A team of forest biomass energy researchers in Massachusetts found that under a best-case scenario (low-impact forest harvesting; use of biomass for heating rather than electricity; and replacing the dirtiest of the fossil fuels), forest biomass can become carbon neutral in as little as 10 to 20 years. However, under a worst-case scenario (clearcutting; burning wood for electricity; and replacing the least dirty of fossil fuels), the researchers found that forest biomass would not become carbon neutral within a century.

To put these results in perspective, the researchers offered a snapshot of estimated carbon emission levels in 2050 (assuming that the forest actually does eventually sequester all of the carbon released). Replacing electricity from coal with electricity from biomass would result in a three percent net increase in emissions by 2050, and replacing a natural gas power plant with biomass would result in a 110 percent net increase in emissions. Replacing an oil-fired heating system with a biomass heating system, on the other hand, could result in a 25 percent net reduction in emissions by 2050.

Researchers in Ontario ended up with similar results. Jon McKechnie and his fellow researchers found that replacing coal-fired electricity with forest biomass electricity would increase carbon emissions for some 16 to 35 years. These researchers also investigated converting trees to ethanol to be used as a substitute for gasoline, and they found that this would increase carbon emissions for more than a century.

Repeat Cutting

A researcher in Norway, Bjart Holtsmark, noted that previous studies had failed to account for the impact of repeated biomass harvests. He found that when multiple biomass harvests on the same piece of land are factored in (based on the forest reaching economic maturity), net carbon emissions from forest biomass electricity remain higher than coal-fired electricity for some 250 years.

There is also research pointing to reduced productivity in certain soils following some types of harvesting. Once the productive capacity of soil is compromised, the forest loses some of its capacity to sequester carbon. This appears to be the case in Nova Scotia, according to research commissioned by the provincial Department of Natural Resources. Unfortunately, DNR has yet to release the results of this study.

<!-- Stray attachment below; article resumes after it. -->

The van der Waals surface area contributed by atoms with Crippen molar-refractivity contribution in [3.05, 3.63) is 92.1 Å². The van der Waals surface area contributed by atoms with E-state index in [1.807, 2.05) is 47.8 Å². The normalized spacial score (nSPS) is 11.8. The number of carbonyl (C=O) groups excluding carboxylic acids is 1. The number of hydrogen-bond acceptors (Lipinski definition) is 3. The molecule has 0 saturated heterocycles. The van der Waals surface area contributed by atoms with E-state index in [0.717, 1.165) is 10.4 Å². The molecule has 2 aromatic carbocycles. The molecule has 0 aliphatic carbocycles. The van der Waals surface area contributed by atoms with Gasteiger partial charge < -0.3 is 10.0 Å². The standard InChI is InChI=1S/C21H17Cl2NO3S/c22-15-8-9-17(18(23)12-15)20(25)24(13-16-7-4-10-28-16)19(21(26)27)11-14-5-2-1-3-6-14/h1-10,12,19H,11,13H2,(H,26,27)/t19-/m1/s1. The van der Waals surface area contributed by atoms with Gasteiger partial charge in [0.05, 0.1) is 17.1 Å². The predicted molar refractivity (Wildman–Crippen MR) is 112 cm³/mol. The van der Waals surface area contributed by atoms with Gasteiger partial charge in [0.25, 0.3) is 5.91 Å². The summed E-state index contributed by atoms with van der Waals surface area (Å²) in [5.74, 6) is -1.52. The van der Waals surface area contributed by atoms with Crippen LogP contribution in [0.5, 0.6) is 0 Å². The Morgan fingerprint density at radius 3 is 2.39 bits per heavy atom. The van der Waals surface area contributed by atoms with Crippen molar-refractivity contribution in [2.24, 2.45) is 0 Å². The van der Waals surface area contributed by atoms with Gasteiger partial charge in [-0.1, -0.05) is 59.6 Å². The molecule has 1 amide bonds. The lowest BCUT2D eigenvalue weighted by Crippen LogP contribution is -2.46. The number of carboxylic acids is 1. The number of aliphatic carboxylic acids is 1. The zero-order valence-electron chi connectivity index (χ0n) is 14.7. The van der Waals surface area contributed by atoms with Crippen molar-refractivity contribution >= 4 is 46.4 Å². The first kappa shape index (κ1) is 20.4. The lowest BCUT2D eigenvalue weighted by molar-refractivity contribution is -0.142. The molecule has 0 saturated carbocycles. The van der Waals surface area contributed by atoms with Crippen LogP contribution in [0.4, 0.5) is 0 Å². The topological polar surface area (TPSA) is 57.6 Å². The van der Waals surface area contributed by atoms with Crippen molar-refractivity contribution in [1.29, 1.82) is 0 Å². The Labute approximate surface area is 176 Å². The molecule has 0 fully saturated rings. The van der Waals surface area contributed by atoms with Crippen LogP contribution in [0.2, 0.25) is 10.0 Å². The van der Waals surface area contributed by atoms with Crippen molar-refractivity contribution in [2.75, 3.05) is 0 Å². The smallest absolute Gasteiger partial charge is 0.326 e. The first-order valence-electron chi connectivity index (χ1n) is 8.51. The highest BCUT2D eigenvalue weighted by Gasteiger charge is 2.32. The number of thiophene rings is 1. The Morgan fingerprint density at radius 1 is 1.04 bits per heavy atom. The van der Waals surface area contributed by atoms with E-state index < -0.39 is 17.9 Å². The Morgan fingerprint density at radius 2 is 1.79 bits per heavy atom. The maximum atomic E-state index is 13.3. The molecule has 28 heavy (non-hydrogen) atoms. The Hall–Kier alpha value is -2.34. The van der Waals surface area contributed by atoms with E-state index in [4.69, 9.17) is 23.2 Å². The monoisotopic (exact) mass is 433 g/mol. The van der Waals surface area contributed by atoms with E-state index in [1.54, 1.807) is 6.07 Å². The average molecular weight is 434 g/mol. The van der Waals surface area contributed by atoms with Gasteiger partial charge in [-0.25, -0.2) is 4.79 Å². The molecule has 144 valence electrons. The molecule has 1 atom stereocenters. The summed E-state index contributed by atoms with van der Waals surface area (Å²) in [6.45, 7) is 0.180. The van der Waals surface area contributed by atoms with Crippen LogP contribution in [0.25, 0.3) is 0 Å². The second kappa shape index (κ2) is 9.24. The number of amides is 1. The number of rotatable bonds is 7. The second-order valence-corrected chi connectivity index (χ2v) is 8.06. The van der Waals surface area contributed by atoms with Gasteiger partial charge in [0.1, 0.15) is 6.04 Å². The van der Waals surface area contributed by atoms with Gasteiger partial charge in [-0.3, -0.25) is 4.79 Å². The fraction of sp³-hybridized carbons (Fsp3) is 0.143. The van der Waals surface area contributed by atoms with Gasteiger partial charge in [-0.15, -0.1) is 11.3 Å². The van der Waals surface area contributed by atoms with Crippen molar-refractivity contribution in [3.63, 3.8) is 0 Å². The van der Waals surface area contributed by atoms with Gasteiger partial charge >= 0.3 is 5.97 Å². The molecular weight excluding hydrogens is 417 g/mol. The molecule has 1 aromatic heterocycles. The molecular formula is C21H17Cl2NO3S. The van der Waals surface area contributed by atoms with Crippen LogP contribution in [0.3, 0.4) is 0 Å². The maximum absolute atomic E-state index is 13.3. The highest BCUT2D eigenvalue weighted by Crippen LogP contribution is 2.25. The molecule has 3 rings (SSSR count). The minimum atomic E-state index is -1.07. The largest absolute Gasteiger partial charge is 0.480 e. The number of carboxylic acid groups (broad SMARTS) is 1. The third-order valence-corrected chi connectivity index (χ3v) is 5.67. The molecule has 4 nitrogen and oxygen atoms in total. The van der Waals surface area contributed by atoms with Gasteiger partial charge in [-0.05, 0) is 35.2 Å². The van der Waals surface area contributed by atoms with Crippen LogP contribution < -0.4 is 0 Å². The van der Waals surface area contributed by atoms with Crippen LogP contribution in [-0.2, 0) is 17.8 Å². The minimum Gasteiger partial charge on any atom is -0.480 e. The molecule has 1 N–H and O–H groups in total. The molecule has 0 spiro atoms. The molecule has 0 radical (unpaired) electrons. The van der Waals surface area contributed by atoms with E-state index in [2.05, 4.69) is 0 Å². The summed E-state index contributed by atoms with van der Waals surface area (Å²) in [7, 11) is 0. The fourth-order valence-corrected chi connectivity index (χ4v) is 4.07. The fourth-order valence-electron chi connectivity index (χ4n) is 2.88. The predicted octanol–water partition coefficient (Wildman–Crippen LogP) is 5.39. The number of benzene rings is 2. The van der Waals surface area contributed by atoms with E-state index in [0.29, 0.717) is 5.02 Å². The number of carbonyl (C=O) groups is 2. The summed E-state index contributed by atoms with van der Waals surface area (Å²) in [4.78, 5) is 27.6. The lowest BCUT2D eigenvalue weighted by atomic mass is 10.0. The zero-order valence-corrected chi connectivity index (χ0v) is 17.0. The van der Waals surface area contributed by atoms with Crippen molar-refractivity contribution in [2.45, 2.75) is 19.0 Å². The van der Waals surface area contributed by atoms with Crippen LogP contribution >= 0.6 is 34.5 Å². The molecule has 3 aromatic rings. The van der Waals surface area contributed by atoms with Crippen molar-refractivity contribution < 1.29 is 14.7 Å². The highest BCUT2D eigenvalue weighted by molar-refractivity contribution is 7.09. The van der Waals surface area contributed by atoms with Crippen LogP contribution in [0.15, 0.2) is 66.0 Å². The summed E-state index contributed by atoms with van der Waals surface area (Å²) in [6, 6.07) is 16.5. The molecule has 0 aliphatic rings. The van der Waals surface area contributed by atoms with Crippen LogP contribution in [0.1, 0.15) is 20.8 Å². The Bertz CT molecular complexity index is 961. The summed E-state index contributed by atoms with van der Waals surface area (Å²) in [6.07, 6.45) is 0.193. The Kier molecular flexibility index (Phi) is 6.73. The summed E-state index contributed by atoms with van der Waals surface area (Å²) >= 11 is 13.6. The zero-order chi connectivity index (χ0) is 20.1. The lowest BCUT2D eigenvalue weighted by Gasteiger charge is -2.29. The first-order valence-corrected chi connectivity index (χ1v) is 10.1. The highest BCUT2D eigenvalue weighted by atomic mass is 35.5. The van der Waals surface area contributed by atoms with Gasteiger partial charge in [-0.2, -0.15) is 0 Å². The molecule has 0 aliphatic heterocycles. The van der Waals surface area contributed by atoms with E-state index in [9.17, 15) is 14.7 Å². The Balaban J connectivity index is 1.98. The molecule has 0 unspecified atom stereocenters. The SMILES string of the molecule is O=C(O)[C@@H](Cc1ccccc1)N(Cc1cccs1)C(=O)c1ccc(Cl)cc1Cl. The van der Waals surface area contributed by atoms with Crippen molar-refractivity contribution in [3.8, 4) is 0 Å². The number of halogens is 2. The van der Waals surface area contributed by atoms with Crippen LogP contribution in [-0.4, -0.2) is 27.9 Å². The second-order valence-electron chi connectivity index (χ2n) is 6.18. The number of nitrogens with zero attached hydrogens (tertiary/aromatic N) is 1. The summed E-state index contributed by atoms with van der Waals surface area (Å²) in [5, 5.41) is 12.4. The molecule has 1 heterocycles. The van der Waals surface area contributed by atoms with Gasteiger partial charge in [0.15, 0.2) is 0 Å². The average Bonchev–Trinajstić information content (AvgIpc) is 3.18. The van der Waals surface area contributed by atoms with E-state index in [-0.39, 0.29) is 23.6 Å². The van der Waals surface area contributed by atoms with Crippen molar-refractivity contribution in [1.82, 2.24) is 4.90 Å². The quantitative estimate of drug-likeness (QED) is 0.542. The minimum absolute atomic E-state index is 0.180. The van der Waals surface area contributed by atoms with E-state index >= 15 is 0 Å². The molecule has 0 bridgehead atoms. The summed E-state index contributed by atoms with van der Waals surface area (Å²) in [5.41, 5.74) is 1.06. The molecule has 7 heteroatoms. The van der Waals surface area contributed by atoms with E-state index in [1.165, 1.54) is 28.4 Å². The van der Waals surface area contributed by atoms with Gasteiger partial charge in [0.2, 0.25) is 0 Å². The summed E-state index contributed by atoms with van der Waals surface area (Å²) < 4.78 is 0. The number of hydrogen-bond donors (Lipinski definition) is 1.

Signs of Change

So far, most governments have clung to their policies that make biomass electricity projects economically viable. Under Nova Scotia’s Renewable Energy Standard, biomass electricity still qualifies as renewable, regardless of its actual impact on carbon emissions and our forests. But there are signs of a shift. The European Union has recommended that existing biomass energy facilities should emit 35 percent less greenhouse gases than the fossil fuels they replace, and that new facilities release 60 percent less by 2018.

Massachusetts has gone further by actually changing its energy policy based on our new understanding of carbon accounting in relation to biomass. The state introduced a minimum efficiency requirement of 50 percent for biomass energy projects, a minimum of 60 percent efficiency for projects to receive full renewable energy subsidies, and the further requirement that a proposed biomass facility will reduce carbon emissions by 50 percent over its first 20 years of operation relative to a new natural gas facility. If such requirements were in place in Nova Scotia, the Point Tupper plant would not qualify for the special treatment which enabled NSPI to build it and have electricity customers pick up the tab.

Listen to the Science

What should we do? Nova Scotia’s Department of Energy needs to take a hard look at the science of forest biomass energy and carbon emissions, and adjust its Renewable Energy Standard accordingly. If Point Tupper cannot meet a 60 percent minimum efficiency requirement, perhaps it should no longer qualify as a source of renewable energy. Small-scale biomass heating projects, on the other hand, should be further explored for their potential to reduce carbon emissions while reducing our reliance on fuel oil and electric heat.

Furthermore, Nova Scotia’s Department of Natural Resources should introduce forest harvesting regulations to ensure that carbon storage in Nova Scotia’s forests is increasing over time, rather than decreasing. This would also help avoid the detrimental effects on biodiversity which result from clearcutting for biomass fuel.

Given the negative impacts of forest biomass electricity, it’s time for Nova Scotia to reassess the costs and benefits. Let’s look at the scientific evidence and start making the difficult but necessary decisions. Surely our forests and the wildlife they support are worth it.